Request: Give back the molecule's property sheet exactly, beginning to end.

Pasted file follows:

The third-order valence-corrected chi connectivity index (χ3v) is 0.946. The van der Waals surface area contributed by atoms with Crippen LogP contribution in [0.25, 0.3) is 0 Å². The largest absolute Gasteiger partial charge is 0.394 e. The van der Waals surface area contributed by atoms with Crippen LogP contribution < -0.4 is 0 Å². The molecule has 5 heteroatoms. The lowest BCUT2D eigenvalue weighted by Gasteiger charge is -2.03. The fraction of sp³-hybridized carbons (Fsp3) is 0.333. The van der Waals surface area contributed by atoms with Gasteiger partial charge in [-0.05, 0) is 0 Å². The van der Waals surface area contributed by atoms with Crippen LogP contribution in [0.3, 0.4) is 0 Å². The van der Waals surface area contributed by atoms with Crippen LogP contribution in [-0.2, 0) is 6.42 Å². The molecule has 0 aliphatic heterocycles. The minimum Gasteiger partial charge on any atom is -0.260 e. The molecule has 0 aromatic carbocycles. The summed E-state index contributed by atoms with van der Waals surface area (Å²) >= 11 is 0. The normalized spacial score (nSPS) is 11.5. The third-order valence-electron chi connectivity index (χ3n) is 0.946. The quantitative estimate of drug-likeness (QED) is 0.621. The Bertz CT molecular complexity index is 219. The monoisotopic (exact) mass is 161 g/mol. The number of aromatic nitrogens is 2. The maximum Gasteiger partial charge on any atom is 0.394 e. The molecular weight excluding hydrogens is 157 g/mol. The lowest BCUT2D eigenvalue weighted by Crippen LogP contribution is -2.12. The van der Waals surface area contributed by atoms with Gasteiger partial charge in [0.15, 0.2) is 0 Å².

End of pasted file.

The third-order valence-corrected chi connectivity index (χ3v) is 0.946. The van der Waals surface area contributed by atoms with Crippen LogP contribution in [0.25, 0.3) is 0 Å². The largest absolute Gasteiger partial charge is 0.394 e. The van der Waals surface area contributed by atoms with Crippen LogP contribution < -0.4 is 0 Å². The molecule has 5 heteroatoms. The lowest BCUT2D eigenvalue weighted by Gasteiger charge is -2.03. The fraction of sp³-hybridized carbons (Fsp3) is 0.333. The van der Waals surface area contributed by atoms with Gasteiger partial charge in [-0.05, 0) is 0 Å². The van der Waals surface area contributed by atoms with Crippen LogP contribution in [0.3, 0.4) is 0 Å². The van der Waals surface area contributed by atoms with Crippen LogP contribution in [-0.2, 0) is 6.42 Å². The molecule has 0 aliphatic heterocycles. The minimum Gasteiger partial charge on any atom is -0.260 e. The molecule has 0 aromatic carbocycles. The summed E-state index contributed by atoms with van der Waals surface area (Å²) >= 11 is 0. The normalized spacial score (nSPS) is 11.5. The third-order valence-electron chi connectivity index (χ3n) is 0.946. The quantitative estimate of drug-likeness (QED) is 0.621. The Bertz CT molecular complexity index is 219. The monoisotopic (exact) mass is 161 g/mol. The number of aromatic nitrogens is 2. The maximum Gasteiger partial charge on any atom is 0.394 e. The molecular weight excluding hydrogens is 157 g/mol. The lowest BCUT2D eigenvalue weighted by Crippen LogP contribution is -2.12. The van der Waals surface area contributed by atoms with Gasteiger partial charge in [0.15, 0.2) is 0 Å².